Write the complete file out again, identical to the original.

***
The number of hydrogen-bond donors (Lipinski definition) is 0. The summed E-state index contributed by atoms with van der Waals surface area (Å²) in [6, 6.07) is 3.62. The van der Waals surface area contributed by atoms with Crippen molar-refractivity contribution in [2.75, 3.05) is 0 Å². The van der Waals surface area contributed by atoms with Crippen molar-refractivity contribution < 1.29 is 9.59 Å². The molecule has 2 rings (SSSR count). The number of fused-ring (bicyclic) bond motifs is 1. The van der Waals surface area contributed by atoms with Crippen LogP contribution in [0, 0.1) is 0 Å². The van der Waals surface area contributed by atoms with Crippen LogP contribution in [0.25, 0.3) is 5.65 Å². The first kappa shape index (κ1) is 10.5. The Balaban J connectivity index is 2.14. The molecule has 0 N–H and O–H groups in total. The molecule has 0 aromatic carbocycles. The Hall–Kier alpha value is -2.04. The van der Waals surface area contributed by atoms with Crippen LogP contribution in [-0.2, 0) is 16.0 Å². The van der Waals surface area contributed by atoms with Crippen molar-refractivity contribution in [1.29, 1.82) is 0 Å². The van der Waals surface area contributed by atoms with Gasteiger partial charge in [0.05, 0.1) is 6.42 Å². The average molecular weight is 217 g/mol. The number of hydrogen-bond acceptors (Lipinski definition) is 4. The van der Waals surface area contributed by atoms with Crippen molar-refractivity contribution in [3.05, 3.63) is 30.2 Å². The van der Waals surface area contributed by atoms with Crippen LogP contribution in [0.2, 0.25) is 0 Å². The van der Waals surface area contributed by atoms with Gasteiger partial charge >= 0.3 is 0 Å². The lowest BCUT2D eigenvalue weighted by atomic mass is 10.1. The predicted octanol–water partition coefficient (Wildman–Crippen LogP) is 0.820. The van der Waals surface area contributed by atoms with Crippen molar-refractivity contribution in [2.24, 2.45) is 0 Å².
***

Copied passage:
The number of hydrogen-bond donors (Lipinski definition) is 0. The summed E-state index contributed by atoms with van der Waals surface area (Å²) in [6, 6.07) is 3.62. The van der Waals surface area contributed by atoms with Crippen molar-refractivity contribution in [2.75, 3.05) is 0 Å². The van der Waals surface area contributed by atoms with Crippen molar-refractivity contribution < 1.29 is 9.59 Å². The molecule has 2 rings (SSSR count). The number of fused-ring (bicyclic) bond motifs is 1. The van der Waals surface area contributed by atoms with Crippen LogP contribution in [0, 0.1) is 0 Å². The van der Waals surface area contributed by atoms with Crippen LogP contribution in [0.25, 0.3) is 5.65 Å². The first kappa shape index (κ1) is 10.5. The Balaban J connectivity index is 2.14. The molecule has 0 N–H and O–H groups in total. The molecule has 0 aromatic carbocycles. The Hall–Kier alpha value is -2.04. The van der Waals surface area contributed by atoms with Crippen LogP contribution in [-0.2, 0) is 16.0 Å². The van der Waals surface area contributed by atoms with Crippen molar-refractivity contribution in [1.29, 1.82) is 0 Å². The van der Waals surface area contributed by atoms with Gasteiger partial charge in [0.05, 0.1) is 6.42 Å². The average molecular weight is 217 g/mol. The number of hydrogen-bond acceptors (Lipinski definition) is 4. The van der Waals surface area contributed by atoms with Crippen molar-refractivity contribution in [3.05, 3.63) is 30.2 Å². The van der Waals surface area contributed by atoms with Crippen LogP contribution in [0.2, 0.25) is 0 Å². The van der Waals surface area contributed by atoms with Gasteiger partial charge >= 0.3 is 0 Å². The lowest BCUT2D eigenvalue weighted by atomic mass is 10.1. The predicted octanol–water partition coefficient (Wildman–Crippen LogP) is 0.820. The van der Waals surface area contributed by atoms with Crippen molar-refractivity contribution in [2.24, 2.45) is 0 Å².